The three countries at risk of being added to the travel red list

Omicron: Commuters have their say over coronavirus measures

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Otherwise known as B.1.1.529, genetic sequencing identified the first case of the strain in Botswana last week. The Government reacted almost instantly, locking out several countries within the African continent. But that didn’t stop others from reporting their first cases over the weekend, with several countries now sequencing infections of their own.

Which countries could enter the UK’s Covid red list?

The Government has added six countries at the centre of the Omicron outbreak to the red list, locations on which the Government advises people “should not travel to”.

Those countries include:

  • South Africa
  • Botswana
  • Eswatini
  • Lesotho
  • Namibia
  • Zimbabwe

Only two of those six – South Africa and Botswana – have notable concentrations of Omicron.

They have the most cases, 19 and 77 each respectively, but another 13 nations have also reported infections stemming from the new variant.

The UK has the highest totals in Europe, with 14 cases between England and Scotland, five to nine respectively.

Portugal and the Netherlands have comparable rates, with national authorities identifying 13 in each country.

Germany and Hong Kong have reported three cases each, while Australia and Denmark have reported two.

Austria, Belgium, the Czech Republic, Israel, Italy and Spain have each recorded a single Omicron case.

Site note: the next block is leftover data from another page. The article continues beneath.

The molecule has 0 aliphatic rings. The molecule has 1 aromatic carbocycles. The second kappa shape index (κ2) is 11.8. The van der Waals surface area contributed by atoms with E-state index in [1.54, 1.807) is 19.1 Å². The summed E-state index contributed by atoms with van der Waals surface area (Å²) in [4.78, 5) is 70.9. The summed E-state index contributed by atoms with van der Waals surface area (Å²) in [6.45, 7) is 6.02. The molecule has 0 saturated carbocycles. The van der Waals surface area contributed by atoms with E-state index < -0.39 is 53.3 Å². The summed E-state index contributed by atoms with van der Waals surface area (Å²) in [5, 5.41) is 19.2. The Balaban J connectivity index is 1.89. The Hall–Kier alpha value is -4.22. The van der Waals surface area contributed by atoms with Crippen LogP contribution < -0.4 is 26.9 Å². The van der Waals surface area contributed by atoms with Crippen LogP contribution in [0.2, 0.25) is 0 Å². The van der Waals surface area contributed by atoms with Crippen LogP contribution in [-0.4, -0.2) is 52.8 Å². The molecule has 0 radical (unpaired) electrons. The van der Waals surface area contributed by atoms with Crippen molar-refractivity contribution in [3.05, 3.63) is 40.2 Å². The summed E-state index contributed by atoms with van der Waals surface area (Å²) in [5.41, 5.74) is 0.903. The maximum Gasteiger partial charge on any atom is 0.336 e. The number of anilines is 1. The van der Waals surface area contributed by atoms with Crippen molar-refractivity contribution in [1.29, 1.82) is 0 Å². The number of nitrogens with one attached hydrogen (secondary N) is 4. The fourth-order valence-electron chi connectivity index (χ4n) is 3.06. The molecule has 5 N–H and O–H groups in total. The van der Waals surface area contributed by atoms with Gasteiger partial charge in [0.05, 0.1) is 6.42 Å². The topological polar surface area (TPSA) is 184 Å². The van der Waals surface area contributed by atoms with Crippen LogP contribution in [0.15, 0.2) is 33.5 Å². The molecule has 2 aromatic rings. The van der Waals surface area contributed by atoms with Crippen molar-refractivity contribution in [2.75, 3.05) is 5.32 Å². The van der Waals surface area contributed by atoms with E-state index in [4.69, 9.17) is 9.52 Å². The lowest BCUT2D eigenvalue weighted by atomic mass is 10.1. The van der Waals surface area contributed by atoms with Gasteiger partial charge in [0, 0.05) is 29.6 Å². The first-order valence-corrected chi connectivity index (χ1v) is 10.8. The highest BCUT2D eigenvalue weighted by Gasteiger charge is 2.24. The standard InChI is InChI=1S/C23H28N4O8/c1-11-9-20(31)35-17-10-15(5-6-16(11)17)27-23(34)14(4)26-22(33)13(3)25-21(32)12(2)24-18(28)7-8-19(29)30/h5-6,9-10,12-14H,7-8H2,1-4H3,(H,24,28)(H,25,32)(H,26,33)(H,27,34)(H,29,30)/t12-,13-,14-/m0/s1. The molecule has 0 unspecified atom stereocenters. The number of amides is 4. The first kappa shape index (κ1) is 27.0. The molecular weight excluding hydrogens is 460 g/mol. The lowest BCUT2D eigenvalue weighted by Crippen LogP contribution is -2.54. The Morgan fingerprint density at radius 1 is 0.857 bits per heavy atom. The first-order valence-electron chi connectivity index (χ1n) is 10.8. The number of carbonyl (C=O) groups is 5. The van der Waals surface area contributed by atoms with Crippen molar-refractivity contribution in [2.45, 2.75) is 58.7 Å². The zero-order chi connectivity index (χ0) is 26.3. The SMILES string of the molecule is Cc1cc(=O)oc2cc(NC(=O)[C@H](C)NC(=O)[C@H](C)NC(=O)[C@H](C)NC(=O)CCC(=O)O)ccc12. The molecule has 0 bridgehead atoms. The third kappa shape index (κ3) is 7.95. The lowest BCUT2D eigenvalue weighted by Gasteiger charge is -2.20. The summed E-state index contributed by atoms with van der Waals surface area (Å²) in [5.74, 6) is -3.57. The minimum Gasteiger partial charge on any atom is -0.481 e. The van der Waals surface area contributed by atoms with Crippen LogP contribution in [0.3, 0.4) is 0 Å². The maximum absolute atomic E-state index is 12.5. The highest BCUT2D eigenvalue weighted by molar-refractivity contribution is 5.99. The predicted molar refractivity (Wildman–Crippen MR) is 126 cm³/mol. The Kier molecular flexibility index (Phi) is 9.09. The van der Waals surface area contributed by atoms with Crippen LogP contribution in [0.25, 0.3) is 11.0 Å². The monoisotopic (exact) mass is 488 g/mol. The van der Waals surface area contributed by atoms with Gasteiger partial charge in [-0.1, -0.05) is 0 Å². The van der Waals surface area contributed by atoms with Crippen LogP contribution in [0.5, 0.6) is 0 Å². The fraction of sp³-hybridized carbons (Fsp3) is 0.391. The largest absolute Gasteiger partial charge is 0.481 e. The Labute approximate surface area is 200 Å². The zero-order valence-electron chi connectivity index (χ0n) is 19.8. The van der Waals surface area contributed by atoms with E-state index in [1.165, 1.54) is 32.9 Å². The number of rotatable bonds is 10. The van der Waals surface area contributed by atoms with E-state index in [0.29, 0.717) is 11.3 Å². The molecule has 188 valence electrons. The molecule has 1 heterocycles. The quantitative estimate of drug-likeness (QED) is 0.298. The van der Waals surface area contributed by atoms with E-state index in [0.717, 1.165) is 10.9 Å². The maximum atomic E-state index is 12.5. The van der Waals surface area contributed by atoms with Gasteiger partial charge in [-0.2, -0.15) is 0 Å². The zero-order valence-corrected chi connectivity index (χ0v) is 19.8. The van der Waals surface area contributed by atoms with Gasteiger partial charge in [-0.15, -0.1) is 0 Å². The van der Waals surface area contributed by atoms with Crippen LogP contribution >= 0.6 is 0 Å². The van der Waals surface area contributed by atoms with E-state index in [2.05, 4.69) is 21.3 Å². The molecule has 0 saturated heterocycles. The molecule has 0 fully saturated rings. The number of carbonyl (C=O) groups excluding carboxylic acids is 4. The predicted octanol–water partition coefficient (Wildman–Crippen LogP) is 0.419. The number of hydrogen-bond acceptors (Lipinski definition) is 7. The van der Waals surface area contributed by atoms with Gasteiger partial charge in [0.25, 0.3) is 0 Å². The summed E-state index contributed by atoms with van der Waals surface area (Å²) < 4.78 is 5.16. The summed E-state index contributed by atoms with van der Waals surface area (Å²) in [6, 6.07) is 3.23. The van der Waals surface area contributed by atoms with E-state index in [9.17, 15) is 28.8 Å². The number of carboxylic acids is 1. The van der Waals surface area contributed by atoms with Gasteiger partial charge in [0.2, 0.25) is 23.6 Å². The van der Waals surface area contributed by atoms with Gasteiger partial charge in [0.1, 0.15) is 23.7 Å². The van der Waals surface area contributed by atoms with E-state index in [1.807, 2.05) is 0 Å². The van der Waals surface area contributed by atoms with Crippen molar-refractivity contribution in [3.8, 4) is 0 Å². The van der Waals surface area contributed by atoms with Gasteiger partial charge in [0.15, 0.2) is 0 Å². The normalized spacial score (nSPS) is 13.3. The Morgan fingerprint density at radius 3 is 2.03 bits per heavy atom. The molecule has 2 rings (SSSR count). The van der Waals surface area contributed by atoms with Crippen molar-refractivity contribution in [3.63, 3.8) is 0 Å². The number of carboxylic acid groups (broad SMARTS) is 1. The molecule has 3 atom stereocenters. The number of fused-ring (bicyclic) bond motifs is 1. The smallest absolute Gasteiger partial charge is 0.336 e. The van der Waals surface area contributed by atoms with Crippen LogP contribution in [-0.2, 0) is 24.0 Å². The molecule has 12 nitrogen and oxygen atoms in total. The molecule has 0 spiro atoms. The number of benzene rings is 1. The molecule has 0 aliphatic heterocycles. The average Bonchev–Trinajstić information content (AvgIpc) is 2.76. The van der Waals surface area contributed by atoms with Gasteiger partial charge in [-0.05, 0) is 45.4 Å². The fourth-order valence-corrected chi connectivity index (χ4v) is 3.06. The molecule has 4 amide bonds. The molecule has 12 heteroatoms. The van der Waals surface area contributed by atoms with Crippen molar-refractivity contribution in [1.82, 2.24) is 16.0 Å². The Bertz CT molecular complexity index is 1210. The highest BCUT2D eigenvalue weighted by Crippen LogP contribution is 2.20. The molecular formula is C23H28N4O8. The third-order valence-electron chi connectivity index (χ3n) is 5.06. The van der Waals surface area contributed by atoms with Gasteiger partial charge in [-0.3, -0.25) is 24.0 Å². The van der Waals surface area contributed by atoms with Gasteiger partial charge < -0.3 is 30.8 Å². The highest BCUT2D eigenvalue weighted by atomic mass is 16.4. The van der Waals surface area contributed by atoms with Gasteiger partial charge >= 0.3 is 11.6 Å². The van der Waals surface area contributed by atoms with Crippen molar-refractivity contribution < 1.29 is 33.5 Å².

Some of these countries could soon join the other red list residents.

According to one minister, the Government has its eyes trained on Europe.

Speaking to Sky News, health minister Gillian Keegan said the Government would take “immediate action” following a spike in Europe.

Countries with higher case totals – such as Portugal and the Netherlands – could find themselves on the list next.

She refused to rule out whether her department would imminently add new countries to the list, reiterating a pledge to “keep things going” without shutting off travel full stop.

Ms Keegan said: “Obviously, we’ve put some more countries on the red list, but we’re not doing some things which would potentially shut travel down altogether.”

As with its last few iterations, the red travel list is subject to review.

Ministers will look over its constituents every three weeks, and the health minister said they would “continue to do that”.

Despite assurances, the Government’s recent actions have spooked the travel industry, which has tentatively recovered over the last few months.

Airlines and transport chiefs have jointly criticised the “emergency response” made just weeks after the US lifted its travel restrictions on the UK and Europe at large.

EU airline association Airlines for Europe (A4E) urged officials to track variants while keeping border closures a “measure of last resort”.

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